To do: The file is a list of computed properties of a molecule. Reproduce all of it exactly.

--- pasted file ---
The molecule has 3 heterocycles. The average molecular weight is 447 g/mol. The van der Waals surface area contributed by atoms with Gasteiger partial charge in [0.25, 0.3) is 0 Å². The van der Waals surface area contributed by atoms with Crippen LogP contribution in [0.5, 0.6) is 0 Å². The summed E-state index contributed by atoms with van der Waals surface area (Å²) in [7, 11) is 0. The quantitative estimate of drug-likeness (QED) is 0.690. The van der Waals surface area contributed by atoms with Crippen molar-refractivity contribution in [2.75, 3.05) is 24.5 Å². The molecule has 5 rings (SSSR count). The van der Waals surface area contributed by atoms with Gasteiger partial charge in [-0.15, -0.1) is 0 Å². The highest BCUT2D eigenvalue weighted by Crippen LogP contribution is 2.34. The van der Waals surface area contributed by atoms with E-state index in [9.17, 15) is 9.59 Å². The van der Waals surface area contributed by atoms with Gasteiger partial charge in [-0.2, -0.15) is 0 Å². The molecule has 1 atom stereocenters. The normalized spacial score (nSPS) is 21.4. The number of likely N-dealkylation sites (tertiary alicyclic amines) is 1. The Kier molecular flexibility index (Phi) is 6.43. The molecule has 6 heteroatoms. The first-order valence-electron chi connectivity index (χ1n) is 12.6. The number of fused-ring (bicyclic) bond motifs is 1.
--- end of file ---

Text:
The molecule has 3 heterocycles. The average molecular weight is 447 g/mol. The van der Waals surface area contributed by atoms with Gasteiger partial charge in [0.25, 0.3) is 0 Å². The van der Waals surface area contributed by atoms with Crippen LogP contribution in [0.5, 0.6) is 0 Å². The summed E-state index contributed by atoms with van der Waals surface area (Å²) in [7, 11) is 0. The quantitative estimate of drug-likeness (QED) is 0.690. The van der Waals surface area contributed by atoms with Crippen molar-refractivity contribution in [2.75, 3.05) is 24.5 Å². The molecule has 5 rings (SSSR count). The van der Waals surface area contributed by atoms with Gasteiger partial charge in [-0.15, -0.1) is 0 Å². The highest BCUT2D eigenvalue weighted by Crippen LogP contribution is 2.34. The van der Waals surface area contributed by atoms with E-state index in [9.17, 15) is 9.59 Å². The van der Waals surface area contributed by atoms with Gasteiger partial charge in [-0.2, -0.15) is 0 Å². The molecule has 1 atom stereocenters. The normalized spacial score (nSPS) is 21.4. The number of likely N-dealkylation sites (tertiary alicyclic amines) is 1. The Kier molecular flexibility index (Phi) is 6.43. The molecule has 6 heteroatoms. The first-order valence-electron chi connectivity index (χ1n) is 12.6. The number of fused-ring (bicyclic) bond motifs is 1.